The Pakistani government, facing pressure from U.S. President Donald Trump to stop supporting jihadists fighting and killing American troops in Afghanistan, intends to closely collaborate with the United States to end to 16-year-old war, according to Islamabad’s ambassador to the United States.
In an interview with USA Today, Pakistani Amb. Aizaz Chaudhry noted that Islamabad would help promote peace talks between the U.S.-backed Afghan government and the Taliban terrorist group “in whatever manner it can.”
The envoy indicated that “Pakistan would use its considerable influence over the Taliban to prod the insurgent group to the negotiation table,” reports USA Today.
However, Pakistan has urged the United States to combat Islamic terrorist sanctuaries in neighboring Afghanistan. Both Pakistan and Afghanistan have long accused one another of harboring jihadists.
“We would like to see effective and immediate U.S. military efforts to eliminate sanctuaries harboring terrorists and miscreants on Afghan soil, including those responsible for fomenting terror in Pakistan,” said the office of Pakistan’s temporary Prime Minister Shahid Khaqan Abbasi after a meeting with civilian and military leadership.
“The statement referred not only to the Afghan Taliban, but also the loosely affiliated Pakistani Taliban that Islamabad contends uses sanctuaries inside Afghanistan to plan attacks on Pakistani soil,” notes Reuters.
While the Afghan Taliban focuses on attacking U.S. and local trooops in Afghanistan, the Pakistani branch—Tehrik-e Taliban Pakistan (TTP)—is focused on overthrowing the Pakistani government. Both groups are led by different leaders and consider themselves different organizations.
According to the U.S. military, the Afghanistan-Pakistan region is home to the largest concentration of jihadist groups—20 Islamic terrorist organizations.
In his televised speech Monday announcing a new strategy to end the war in Afghanistan that began in October 2001, Trump said, “We can no longer be silent about Pakistan’s safe havens for terrorist organizations, the Taliban, and other groups that pose a threat to the region and beyond. Pakistan has much to gain from partnering with our effort in Afghanistan. It has much to lose by continuing to harbor criminals and terrorists.”
“Pakistan has also sheltered the same organizations that try every single day to kill our people,” he added.”We have been paying Pakistan billions and billions of dollars at the same time they are housing the very terrorists that we are fighting. But that will have to change, and that will change immediately.”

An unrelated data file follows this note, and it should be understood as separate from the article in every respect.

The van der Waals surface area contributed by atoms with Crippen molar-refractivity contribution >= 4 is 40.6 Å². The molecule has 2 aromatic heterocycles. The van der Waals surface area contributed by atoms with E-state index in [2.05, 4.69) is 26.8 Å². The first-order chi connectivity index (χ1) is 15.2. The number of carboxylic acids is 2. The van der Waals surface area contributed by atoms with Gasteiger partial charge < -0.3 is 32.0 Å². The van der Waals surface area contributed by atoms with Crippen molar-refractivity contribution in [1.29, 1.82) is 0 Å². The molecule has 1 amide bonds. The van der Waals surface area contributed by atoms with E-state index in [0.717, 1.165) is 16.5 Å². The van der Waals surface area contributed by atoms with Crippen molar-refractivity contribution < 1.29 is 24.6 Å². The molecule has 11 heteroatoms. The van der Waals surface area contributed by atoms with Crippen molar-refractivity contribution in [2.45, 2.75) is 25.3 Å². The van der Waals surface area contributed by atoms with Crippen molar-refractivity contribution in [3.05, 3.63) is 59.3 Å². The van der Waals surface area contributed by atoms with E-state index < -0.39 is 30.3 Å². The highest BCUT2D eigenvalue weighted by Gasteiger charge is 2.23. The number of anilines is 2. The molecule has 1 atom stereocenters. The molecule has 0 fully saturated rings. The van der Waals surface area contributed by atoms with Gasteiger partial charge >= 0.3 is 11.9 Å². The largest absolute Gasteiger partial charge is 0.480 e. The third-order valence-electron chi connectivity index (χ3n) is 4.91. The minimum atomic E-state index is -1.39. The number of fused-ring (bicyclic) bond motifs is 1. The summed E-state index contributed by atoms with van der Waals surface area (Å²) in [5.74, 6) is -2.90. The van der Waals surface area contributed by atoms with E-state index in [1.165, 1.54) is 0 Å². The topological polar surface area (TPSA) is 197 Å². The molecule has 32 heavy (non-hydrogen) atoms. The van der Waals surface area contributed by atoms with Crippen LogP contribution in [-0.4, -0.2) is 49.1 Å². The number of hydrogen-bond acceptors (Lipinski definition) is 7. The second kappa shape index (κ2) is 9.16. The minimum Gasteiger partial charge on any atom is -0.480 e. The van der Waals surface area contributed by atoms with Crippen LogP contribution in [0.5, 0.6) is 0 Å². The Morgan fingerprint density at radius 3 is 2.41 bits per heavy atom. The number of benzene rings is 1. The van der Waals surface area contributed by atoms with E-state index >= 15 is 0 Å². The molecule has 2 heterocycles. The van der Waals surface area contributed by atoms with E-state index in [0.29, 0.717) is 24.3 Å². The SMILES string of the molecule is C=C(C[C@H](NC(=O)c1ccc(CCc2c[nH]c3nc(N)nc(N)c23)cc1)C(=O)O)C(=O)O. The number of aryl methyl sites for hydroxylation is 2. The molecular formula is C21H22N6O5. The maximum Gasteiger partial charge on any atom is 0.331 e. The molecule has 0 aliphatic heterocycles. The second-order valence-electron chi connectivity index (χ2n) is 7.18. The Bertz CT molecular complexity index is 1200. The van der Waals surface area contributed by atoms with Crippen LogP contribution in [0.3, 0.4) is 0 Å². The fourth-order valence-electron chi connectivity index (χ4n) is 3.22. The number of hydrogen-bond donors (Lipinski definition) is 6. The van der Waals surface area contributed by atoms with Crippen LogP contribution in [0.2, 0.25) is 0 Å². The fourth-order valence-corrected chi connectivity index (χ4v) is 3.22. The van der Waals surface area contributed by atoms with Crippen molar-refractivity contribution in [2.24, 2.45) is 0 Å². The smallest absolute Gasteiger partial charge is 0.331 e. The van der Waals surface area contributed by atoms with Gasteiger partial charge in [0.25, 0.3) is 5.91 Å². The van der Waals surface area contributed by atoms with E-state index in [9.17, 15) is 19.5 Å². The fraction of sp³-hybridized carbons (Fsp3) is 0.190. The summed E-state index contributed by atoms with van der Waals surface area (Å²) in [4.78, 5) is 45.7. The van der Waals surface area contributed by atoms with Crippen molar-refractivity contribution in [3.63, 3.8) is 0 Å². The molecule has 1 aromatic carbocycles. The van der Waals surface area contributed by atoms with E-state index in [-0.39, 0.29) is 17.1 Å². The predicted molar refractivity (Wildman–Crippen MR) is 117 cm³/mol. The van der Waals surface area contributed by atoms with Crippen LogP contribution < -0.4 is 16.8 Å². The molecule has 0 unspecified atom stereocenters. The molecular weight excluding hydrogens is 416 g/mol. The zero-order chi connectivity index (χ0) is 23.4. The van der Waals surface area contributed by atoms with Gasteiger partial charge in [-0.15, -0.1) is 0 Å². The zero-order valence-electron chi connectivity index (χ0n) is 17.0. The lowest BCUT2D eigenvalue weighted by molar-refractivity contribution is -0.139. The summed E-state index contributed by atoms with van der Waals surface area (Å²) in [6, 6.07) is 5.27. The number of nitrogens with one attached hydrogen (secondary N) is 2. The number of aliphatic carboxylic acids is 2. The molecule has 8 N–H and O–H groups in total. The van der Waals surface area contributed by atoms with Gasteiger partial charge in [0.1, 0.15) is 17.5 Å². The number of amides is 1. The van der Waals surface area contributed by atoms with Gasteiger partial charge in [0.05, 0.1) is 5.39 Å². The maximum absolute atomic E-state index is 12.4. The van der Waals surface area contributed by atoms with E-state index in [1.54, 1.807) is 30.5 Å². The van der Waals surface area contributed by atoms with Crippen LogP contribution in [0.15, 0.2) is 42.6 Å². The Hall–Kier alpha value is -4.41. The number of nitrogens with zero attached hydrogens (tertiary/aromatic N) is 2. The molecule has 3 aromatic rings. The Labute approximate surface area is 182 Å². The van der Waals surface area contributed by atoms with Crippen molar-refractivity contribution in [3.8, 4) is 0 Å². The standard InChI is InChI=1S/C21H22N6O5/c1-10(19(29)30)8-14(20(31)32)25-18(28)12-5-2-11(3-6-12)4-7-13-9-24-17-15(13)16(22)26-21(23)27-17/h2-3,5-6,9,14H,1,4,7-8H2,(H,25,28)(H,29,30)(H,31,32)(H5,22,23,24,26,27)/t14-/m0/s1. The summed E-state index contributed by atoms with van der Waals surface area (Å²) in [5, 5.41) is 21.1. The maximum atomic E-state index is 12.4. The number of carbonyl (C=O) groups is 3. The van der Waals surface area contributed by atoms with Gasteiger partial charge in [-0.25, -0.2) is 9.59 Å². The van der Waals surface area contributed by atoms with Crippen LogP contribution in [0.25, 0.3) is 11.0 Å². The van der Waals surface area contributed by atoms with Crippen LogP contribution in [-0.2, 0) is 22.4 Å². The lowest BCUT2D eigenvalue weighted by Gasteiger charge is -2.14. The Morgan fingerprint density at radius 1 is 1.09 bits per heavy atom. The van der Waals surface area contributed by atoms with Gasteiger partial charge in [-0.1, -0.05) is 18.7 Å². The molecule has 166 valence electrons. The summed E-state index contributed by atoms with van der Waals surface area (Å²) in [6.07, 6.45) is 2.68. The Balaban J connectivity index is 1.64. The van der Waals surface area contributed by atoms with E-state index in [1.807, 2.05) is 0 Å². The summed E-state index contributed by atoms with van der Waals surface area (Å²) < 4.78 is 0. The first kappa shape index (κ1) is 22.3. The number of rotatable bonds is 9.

The Pentagon has long accused Pakistan of providing sanctuary to terrorist groups operating in Afghanistan, a claim that Islamabad denies.
Pakistani officials have denounced the president’s speech for admonishing Islamabad.
“Civilian and military authorities in Pakistan have reacted angrily to U.S. President Donald Trump’s accusations that Islamabad provides safe havens for terrorists operating in Afghanistan,” reports Defense News.
“As a matter of policy, Pakistan does not allow use of its territory against any country. Instead of relying on the false narrative of safe havens, the U.S. needs to work with Pakistan to eradicate terrorism,” declared Pakistan’s Foreign Office in a statement.
In response to Trump’s remarks, Pakistan’s Foreign Minister Khawaja Asif said the United States must not use Pakistan as a “scapegoat” for its failures in Afghanistan.
According to Pakistan, it has suffered at least 70,000 casualties in terrorist attacks, including 17,000 fatalities, since it joined the U.S. “war on terrorism” after the Sept. 11, 2001, attacks on the American homeland.
“We feel the American administration led by Mr Trump has been totally one sided, unfair to Pakistan and does not appreciate and recognize Pakistan has been a pivotal player,” Pakistani Sen. Mushahid Hussain, chairman of the senate defense committee, told Reuters.
The Trump administration has decided to withhold from Pakistan $50 million in outstanding fiscal year 2016 military reimbursements over Islamabad’s support for terrorist groups, particularly the Taliban and its ally the Haqqani Network, considered the top threat facing the United States in Afghanistan.
At the end of his administration, former President Barack Obama withheld $300 million from Pakistan over the same reasons.
The United States has funded Pakistan to the tune of about $2.1 billion each year since the war in Afghanistan started in October 2001.
Pakistan received about $30 billion from the United States in the first 14 years of the ongoing Afghanistan war, according to the National Defense Authorization Act for fiscal year 2015